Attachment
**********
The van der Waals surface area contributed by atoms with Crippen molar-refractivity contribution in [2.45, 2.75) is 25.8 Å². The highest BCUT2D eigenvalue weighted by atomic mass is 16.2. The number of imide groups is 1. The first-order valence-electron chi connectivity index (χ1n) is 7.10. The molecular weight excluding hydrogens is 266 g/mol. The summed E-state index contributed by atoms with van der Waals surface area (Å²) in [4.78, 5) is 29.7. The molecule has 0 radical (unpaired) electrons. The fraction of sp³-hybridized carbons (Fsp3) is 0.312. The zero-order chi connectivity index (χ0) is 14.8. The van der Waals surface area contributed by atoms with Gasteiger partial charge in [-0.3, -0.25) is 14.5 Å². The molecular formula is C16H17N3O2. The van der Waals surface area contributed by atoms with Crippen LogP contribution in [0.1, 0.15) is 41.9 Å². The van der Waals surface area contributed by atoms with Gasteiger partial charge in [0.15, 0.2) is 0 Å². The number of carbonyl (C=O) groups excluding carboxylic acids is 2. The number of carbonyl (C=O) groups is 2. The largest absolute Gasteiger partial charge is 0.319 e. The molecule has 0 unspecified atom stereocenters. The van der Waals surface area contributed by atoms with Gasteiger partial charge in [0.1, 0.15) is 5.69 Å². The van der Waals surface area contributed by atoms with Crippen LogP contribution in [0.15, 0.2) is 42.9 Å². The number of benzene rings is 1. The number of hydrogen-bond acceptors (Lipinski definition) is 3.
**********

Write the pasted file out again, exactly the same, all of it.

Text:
The van der Waals surface area contributed by atoms with Crippen molar-refractivity contribution in [2.45, 2.75) is 25.8 Å². The highest BCUT2D eigenvalue weighted by atomic mass is 16.2. The number of imide groups is 1. The first-order valence-electron chi connectivity index (χ1n) is 7.10. The molecular weight excluding hydrogens is 266 g/mol. The summed E-state index contributed by atoms with van der Waals surface area (Å²) in [4.78, 5) is 29.7. The molecule has 0 radical (unpaired) electrons. The fraction of sp³-hybridized carbons (Fsp3) is 0.312. The zero-order chi connectivity index (χ0) is 14.8. The van der Waals surface area contributed by atoms with Gasteiger partial charge in [-0.3, -0.25) is 14.5 Å². The molecular formula is C16H17N3O2. The van der Waals surface area contributed by atoms with Crippen LogP contribution in [0.1, 0.15) is 41.9 Å². The van der Waals surface area contributed by atoms with Gasteiger partial charge in [0.15, 0.2) is 0 Å². The number of carbonyl (C=O) groups excluding carboxylic acids is 2. The number of carbonyl (C=O) groups is 2. The largest absolute Gasteiger partial charge is 0.319 e. The molecule has 0 unspecified atom stereocenters. The van der Waals surface area contributed by atoms with Gasteiger partial charge in [0.1, 0.15) is 5.69 Å². The van der Waals surface area contributed by atoms with Crippen LogP contribution in [0.15, 0.2) is 42.9 Å². The number of benzene rings is 1. The number of hydrogen-bond acceptors (Lipinski definition) is 3.